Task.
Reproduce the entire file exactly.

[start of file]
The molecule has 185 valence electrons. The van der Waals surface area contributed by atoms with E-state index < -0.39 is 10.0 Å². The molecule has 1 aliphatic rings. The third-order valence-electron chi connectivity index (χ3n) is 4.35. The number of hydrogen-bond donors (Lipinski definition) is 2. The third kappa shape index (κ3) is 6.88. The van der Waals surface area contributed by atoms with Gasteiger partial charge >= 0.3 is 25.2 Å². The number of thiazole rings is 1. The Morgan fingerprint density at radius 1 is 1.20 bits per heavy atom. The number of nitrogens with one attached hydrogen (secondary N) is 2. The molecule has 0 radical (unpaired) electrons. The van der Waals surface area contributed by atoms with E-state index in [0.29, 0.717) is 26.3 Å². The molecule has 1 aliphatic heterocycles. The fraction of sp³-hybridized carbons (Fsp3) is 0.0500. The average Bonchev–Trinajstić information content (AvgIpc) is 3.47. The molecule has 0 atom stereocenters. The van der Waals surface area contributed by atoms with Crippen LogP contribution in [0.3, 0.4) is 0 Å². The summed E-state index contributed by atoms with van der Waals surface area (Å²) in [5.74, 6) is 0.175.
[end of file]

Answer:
The molecule has 185 valence electrons. The van der Waals surface area contributed by atoms with E-state index < -0.39 is 10.0 Å². The molecule has 1 aliphatic rings. The third-order valence-electron chi connectivity index (χ3n) is 4.35. The number of hydrogen-bond donors (Lipinski definition) is 2. The third kappa shape index (κ3) is 6.88. The van der Waals surface area contributed by atoms with Gasteiger partial charge >= 0.3 is 25.2 Å². The number of thiazole rings is 1. The Morgan fingerprint density at radius 1 is 1.20 bits per heavy atom. The number of nitrogens with one attached hydrogen (secondary N) is 2. The molecule has 0 radical (unpaired) electrons. The van der Waals surface area contributed by atoms with E-state index in [0.29, 0.717) is 26.3 Å². The molecule has 1 aliphatic heterocycles. The fraction of sp³-hybridized carbons (Fsp3) is 0.0500. The average Bonchev–Trinajstić information content (AvgIpc) is 3.47. The molecule has 0 atom stereocenters. The van der Waals surface area contributed by atoms with Crippen LogP contribution in [0.3, 0.4) is 0 Å². The summed E-state index contributed by atoms with van der Waals surface area (Å²) in [5.74, 6) is 0.175.